When I go on the road, I like to take some travel knitting with me. You know, something portable, not too difficult to knit, with little need for refering to charts or directions. Before I headed to
for Knitters Connection, I started a hat that I thought would be perfect
travel knitting. Columbus
I spun the yarn myself. And I didn’t make much. There were two yarns. One was a two-ply yarn of some lovely carded roving from Handspun by Stefania. It was a blend of CVM and silk, and Stefania had dyed the fibers with indigo and osage. A lovely, gentle light blue. The second yarn was a combination of one ply of that same CVM/silk roving and the other ply texturally spun from a small amount of dyed Teeswater locks that I purchased from Wild Hare Fiber Studio.
Here’s a picture of the yarn with the locks:
I failed to record the amount of yarn I made. Or, if I did, I lost the tags…
Even combining the two yarns, I wasn’t sure I had enough for a hat. But I started one anyway. I knitted the brim with an old stitch pattern called “Cayce” I’d found in a unidentifiable vintage knitting magazine. I’ve used this stitch before for my Tattoo sweater (see blog entry January 23, 2011).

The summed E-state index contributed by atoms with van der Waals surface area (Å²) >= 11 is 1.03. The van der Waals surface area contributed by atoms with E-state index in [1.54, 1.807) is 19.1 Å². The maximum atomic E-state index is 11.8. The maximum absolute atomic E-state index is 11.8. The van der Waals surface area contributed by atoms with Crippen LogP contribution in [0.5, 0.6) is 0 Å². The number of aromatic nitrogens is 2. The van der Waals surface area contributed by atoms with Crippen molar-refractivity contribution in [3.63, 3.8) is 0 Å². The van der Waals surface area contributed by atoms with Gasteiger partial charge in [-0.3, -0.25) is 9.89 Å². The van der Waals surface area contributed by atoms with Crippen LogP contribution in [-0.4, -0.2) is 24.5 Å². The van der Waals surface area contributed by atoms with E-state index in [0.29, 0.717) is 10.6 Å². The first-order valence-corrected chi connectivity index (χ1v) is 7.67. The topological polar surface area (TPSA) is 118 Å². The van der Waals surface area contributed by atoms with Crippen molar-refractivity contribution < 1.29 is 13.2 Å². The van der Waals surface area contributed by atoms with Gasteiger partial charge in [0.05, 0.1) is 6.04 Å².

I had more of the CVM/silk yarn than of the lock yarn, so for the brim I used only the CVM/silk yarn. Then for the rest of the hat, I used both yarns, intermittently working stripes of the lock yarn. I knitted the rounds of the CVM silk, and I purled the rounds of the lock yarn. Then I applied three very cool buttons.
Here’s the hat.
Only after strong blocking did it comfortably fit my itty bitty head. And here’s all the yarn I had left over.
By the way, I was so obsessed with the worry of not having enough yarn that I knitted up the hat very rapidly just to see. I finished it before I left for
leaving me with no travel knitting for that trip. Columbus